"The events of September 11, 2001 caused the nation's leaders to accelerate existing border programs aimed at prevention. Traditionally, the 'prevention' of border violations has involved interdiction (physically impeding any incursion while it is occurring), preemption (through routine screening to intercept illegal shipments, weapons, people, or other illicit cargo), and deterrence (where an action taken means a potential violator does not plan or even attempt an illegal entry). While effective in some cases, none of these strategies - together or separately - has evolved into a comprehensive, prevention oriented approach to border security. The development of a prevention-led border strategy would involve at least four strategic shifts: aligning border security with global strategy; forging a new foreign policy; making progress on cooperation; and changing U.S. reactive approaches."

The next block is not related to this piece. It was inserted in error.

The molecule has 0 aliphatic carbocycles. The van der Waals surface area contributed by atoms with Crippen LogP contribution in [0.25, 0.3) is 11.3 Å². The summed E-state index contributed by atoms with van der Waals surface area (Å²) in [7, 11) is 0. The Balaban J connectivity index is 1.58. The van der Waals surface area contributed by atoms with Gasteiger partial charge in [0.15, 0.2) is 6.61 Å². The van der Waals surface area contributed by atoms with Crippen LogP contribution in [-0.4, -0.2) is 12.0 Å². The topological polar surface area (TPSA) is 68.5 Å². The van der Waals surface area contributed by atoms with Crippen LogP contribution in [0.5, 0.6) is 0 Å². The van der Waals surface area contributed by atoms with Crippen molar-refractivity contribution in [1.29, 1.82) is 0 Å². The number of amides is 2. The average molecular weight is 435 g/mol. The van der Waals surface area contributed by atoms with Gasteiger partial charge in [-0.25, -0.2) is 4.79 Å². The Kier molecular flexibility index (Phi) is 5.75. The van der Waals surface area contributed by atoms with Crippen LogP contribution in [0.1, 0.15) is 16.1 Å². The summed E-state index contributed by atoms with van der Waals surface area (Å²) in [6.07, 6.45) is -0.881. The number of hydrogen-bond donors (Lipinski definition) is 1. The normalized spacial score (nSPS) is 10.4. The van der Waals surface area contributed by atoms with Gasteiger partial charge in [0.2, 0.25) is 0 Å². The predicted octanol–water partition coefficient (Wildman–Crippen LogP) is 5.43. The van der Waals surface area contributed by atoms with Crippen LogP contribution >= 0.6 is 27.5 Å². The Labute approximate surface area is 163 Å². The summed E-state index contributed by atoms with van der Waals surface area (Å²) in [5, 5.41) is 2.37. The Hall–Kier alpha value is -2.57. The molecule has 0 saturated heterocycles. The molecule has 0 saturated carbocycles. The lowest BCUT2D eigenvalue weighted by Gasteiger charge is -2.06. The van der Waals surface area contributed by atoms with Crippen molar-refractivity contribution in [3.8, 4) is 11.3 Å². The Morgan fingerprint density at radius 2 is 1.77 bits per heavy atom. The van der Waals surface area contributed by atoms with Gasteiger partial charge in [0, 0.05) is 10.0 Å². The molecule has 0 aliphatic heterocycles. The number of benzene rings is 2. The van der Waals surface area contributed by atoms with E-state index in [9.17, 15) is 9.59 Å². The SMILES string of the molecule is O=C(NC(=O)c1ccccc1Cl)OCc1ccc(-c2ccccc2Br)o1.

2005 Naval Postgraduate School (U.S.). Center for Homeland Defense and Security. Posted here with permission. Documents are for personal use only and not for commercial profit.
Homeland Security Affairs Journal: http://www.hsaj.org/hsa/
Homeland Security Affairs (Summer 2005), v.1 no.1, article 2